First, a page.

#9 of my Top Ten of 2016
This little pdf clocks in at 6 pages, 1 page front cover, 1 page editorial, 1 page advertisement, leaving us with 3 pages of content, so let’s take a look!
So, this pdf very much represents a substitution – Castle Falkenstein’s default mode to generate magic is obviously that of employing a standard playing deck of cards, which makes sense in two ways: For one, pretty much every household has one. Secondly, and more importantly, dice, in the era emulated by the game, were the common man’s playing tool. A proper lady or gentleman would obviously play with cards. It is a cultural convention, much like playing bridge and the gender-divide in “proper” society between drinking brandy and sherry.
Anyways, this, at least in Europe, does present an interesting occasion to watch the changing of values ascribed to cultural artifacts in action: At least where I’m coming from, playing cards lack the luster and glamour of high-stakes poker games. Instead, the first association most people have is that of old farmers and craftsmen sitting down at the rural pub to play a game of Schafkopf or a similarly simply game, while drinking beer and discussing politics, complaining about wives, sons, daughters – you get the idea. The glamour and bling once associated with cards, at least as far as I’m concerned, has not made the transition to our contemporary culture.
Now Castle Falkenstein is a very immersive game once you understand how it works; but the clash of connotations of the cultural artifact employed in play with the assumptions of the game does present the experience of a disjoint. Insert this simple little pdf. Before you start: Yes, I am very much aware that the heyday of the use of Tarot began pretty much at the end and after the era of Castle Falkenstein, but at the same time, the allotopia it represents does feature ample fey and supernatural beings, so it makes sense to me to assume that the Tarot deck gained traction sooner.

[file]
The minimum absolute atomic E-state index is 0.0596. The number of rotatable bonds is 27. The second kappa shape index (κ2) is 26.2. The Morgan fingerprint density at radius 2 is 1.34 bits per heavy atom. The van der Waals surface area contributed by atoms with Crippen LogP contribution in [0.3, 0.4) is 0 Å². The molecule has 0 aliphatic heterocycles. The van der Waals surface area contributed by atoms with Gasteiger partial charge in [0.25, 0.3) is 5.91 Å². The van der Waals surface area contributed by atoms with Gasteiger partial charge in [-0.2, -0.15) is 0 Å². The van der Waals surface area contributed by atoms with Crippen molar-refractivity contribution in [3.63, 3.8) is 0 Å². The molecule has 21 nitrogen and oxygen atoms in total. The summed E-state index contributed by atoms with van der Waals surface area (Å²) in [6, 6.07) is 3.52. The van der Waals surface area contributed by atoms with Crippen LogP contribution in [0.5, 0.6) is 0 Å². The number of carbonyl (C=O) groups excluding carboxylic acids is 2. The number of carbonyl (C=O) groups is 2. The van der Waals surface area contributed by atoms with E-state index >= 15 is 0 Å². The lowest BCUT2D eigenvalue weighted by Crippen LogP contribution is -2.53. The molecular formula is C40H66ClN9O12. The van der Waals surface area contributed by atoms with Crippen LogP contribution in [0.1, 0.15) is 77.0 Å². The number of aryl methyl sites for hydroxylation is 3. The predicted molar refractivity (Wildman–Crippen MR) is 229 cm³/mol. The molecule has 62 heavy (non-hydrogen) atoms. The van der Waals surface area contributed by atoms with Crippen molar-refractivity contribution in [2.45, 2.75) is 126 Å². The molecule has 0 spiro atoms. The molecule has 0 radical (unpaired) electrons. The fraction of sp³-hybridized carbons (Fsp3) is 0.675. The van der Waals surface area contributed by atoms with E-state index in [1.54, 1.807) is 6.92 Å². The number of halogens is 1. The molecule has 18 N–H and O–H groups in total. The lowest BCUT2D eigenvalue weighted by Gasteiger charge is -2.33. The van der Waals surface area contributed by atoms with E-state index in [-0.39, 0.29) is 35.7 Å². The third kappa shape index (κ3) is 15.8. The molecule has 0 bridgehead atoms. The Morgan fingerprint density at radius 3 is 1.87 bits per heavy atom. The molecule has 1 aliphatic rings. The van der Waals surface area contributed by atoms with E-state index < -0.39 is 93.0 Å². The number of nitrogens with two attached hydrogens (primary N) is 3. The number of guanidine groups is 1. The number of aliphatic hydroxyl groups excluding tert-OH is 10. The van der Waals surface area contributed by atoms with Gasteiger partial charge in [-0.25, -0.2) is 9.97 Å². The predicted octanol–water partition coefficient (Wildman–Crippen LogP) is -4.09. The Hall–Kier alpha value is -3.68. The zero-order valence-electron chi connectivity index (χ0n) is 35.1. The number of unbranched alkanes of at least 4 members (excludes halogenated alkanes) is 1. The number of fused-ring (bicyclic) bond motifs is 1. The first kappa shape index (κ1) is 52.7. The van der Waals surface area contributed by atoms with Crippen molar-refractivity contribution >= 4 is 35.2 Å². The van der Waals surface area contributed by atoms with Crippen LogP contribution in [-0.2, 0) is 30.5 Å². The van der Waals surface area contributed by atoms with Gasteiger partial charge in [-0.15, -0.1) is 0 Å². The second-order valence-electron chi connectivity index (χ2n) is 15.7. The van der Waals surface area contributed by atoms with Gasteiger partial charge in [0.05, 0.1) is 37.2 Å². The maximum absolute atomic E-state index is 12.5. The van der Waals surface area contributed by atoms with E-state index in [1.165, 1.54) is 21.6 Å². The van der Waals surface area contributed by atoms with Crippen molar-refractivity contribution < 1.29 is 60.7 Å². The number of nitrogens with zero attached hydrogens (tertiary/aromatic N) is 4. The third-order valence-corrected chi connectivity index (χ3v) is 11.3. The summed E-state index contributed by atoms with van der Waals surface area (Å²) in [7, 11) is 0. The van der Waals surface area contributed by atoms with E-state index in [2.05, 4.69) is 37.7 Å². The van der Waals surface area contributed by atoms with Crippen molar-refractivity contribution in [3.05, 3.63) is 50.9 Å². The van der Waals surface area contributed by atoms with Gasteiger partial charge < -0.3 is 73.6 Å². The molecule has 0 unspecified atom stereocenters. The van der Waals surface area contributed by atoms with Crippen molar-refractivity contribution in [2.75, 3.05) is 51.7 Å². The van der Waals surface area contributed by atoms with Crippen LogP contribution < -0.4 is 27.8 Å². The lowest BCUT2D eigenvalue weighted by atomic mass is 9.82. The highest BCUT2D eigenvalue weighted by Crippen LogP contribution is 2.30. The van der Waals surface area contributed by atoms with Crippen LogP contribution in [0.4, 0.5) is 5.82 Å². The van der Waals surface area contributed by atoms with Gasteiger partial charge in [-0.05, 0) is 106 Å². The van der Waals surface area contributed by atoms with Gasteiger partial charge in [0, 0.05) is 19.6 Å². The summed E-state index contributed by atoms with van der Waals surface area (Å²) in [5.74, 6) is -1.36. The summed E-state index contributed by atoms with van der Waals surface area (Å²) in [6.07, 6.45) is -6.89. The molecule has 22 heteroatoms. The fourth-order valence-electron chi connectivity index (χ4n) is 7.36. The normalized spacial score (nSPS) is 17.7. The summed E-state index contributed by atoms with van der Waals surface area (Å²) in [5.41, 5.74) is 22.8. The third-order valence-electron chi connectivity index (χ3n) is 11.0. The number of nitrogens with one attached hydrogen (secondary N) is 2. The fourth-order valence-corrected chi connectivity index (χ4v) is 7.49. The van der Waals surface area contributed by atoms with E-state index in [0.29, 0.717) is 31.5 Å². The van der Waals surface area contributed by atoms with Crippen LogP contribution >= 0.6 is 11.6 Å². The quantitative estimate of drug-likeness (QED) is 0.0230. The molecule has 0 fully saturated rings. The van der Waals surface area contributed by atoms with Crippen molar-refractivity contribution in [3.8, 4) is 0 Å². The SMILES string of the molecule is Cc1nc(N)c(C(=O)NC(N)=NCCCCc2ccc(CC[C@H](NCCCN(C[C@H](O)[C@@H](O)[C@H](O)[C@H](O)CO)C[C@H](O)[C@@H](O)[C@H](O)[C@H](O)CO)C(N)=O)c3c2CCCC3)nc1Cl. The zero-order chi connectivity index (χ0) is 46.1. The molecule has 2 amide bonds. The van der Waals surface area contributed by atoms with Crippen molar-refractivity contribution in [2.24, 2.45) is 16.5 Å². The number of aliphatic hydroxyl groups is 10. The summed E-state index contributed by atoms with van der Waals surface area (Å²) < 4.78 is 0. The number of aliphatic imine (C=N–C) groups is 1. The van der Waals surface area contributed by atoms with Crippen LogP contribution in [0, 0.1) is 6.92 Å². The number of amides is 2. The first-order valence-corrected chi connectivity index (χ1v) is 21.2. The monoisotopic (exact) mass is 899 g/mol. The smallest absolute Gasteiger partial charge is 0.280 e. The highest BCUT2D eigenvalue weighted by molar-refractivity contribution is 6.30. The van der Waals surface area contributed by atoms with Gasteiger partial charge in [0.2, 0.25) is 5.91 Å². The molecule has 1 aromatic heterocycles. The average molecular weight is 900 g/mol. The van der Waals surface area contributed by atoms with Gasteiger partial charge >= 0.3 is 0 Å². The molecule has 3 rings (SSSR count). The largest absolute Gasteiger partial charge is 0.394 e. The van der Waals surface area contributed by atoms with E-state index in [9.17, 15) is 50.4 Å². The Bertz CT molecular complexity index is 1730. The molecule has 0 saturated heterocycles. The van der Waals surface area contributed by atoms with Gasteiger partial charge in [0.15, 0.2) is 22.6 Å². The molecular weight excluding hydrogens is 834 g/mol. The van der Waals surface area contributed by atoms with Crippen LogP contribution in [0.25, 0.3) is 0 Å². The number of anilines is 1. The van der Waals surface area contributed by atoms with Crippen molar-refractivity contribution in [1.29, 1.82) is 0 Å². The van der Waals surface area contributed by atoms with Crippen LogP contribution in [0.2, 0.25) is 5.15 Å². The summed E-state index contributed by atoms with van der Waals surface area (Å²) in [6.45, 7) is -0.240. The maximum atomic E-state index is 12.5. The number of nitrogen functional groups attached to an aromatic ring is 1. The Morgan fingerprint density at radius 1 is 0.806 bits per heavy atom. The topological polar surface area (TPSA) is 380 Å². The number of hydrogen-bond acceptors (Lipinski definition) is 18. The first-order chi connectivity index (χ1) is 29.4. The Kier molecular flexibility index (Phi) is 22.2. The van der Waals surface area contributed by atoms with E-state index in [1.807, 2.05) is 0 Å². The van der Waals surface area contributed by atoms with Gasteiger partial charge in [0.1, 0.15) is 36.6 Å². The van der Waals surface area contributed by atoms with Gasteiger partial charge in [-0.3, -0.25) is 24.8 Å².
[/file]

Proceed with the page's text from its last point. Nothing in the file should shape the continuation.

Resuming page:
One more thing: If you’re even remotely interested in occultism, you may know that there are different Tarot decks – this pdf assumes you’ll employ the most commonly used and widely dispersed deck, the Rider-Waite-Smith deck. If you have no idea what I’m talking about here, but own a tarot deck, chances are extremely high that you’ll have just that.
So, what are the mechanics? The playing card suites are replaced with tarot suites – Hearts with Cups, Spades with Swords – and the emotional harmonics are also included in the table. The minor arcana values can similarly be gleaned from a table and should present no challenge regarding implementation for anyone.
And this is where things get really interesting: As anyone who ever held a deck of Tarot cards knows, the deck does feature the suite of Major Arcana, 22 numbered cards, ranging from values 0 to 21 that have unique meanings and symbolisms. If you’ve played the fantastic Persona-JRPGs, you’ll know these from your social links. There are two ways of handling major arcana – first, the simplest choice would be to treat them as a full draw from the Sorcery Deck, though one that does not provide Power Gathered, and one that results in the usual 2-minute cooldown. This is particularly suitable for games that wish to emphasize the unreliable nature of magic and that aim for a less magical style of gaming.
The second, more chaotic and interesting option would be to allow a sorceror who draws a major arcana card to continue drawing until a minor arcana card is drawn and added to the hand, gathering power. The host may, obviously, limit the total amount of major arcana cards that can be used in conjunction with a given spell. This option is obviously best for games that want to emphasize the somewhat chaotic, but powerful and unpredictable nature of magic. As a slight presentation guffaw: The table noting the effects of the major arcana cards precedes this text, but the text ends noting that the effects are as follows – in layout, that was obviously switched around. And yes, that is, at best, a cosmetic hiccup.